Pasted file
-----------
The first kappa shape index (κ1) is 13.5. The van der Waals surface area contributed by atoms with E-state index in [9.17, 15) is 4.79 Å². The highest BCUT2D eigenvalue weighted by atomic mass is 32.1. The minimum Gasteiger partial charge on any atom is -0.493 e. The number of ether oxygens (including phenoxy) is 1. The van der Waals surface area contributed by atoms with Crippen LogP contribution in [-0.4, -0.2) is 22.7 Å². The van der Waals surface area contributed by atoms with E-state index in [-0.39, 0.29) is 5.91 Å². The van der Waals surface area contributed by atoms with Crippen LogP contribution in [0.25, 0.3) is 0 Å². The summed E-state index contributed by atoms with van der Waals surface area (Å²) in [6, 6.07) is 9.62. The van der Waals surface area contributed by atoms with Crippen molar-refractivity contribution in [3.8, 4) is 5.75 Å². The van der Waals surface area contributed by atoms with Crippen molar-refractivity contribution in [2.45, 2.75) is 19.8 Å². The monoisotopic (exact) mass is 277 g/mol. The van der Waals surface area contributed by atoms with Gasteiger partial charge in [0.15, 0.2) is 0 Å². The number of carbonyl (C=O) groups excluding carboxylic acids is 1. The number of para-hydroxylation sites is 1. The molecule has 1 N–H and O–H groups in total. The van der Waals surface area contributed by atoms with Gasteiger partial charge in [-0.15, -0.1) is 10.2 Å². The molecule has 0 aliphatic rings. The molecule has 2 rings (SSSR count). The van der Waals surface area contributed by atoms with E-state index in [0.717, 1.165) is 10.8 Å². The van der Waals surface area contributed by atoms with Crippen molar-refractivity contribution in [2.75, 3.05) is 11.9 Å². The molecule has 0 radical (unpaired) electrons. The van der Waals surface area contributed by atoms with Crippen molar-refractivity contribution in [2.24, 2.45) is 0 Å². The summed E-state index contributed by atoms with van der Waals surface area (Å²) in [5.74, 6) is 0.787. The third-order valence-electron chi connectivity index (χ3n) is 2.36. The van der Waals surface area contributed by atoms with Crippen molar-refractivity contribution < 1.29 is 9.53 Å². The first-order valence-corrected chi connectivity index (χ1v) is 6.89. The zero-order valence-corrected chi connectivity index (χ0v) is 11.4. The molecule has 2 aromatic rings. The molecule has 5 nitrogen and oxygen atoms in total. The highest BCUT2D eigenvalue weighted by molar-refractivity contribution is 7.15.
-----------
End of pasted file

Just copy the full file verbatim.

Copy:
The first kappa shape index (κ1) is 13.5. The van der Waals surface area contributed by atoms with E-state index in [9.17, 15) is 4.79 Å². The highest BCUT2D eigenvalue weighted by atomic mass is 32.1. The minimum Gasteiger partial charge on any atom is -0.493 e. The number of ether oxygens (including phenoxy) is 1. The van der Waals surface area contributed by atoms with Crippen LogP contribution in [-0.4, -0.2) is 22.7 Å². The van der Waals surface area contributed by atoms with E-state index in [-0.39, 0.29) is 5.91 Å². The van der Waals surface area contributed by atoms with Crippen LogP contribution in [0.25, 0.3) is 0 Å². The summed E-state index contributed by atoms with van der Waals surface area (Å²) in [6, 6.07) is 9.62. The van der Waals surface area contributed by atoms with Crippen molar-refractivity contribution in [3.8, 4) is 5.75 Å². The van der Waals surface area contributed by atoms with Crippen molar-refractivity contribution in [2.45, 2.75) is 19.8 Å². The monoisotopic (exact) mass is 277 g/mol. The van der Waals surface area contributed by atoms with Gasteiger partial charge in [0.15, 0.2) is 0 Å². The number of carbonyl (C=O) groups excluding carboxylic acids is 1. The number of para-hydroxylation sites is 1. The molecule has 1 N–H and O–H groups in total. The van der Waals surface area contributed by atoms with Gasteiger partial charge in [-0.15, -0.1) is 10.2 Å². The molecule has 0 aliphatic rings. The molecule has 2 rings (SSSR count). The van der Waals surface area contributed by atoms with E-state index in [0.717, 1.165) is 10.8 Å². The van der Waals surface area contributed by atoms with Crippen molar-refractivity contribution in [2.75, 3.05) is 11.9 Å². The molecule has 0 radical (unpaired) electrons. The van der Waals surface area contributed by atoms with Crippen molar-refractivity contribution in [2.24, 2.45) is 0 Å². The summed E-state index contributed by atoms with van der Waals surface area (Å²) in [5.74, 6) is 0.787. The third-order valence-electron chi connectivity index (χ3n) is 2.36. The van der Waals surface area contributed by atoms with Crippen molar-refractivity contribution < 1.29 is 9.53 Å². The first-order valence-corrected chi connectivity index (χ1v) is 6.89. The zero-order valence-corrected chi connectivity index (χ0v) is 11.4. The molecule has 2 aromatic rings. The molecule has 5 nitrogen and oxygen atoms in total. The highest BCUT2D eigenvalue weighted by molar-refractivity contribution is 7.15.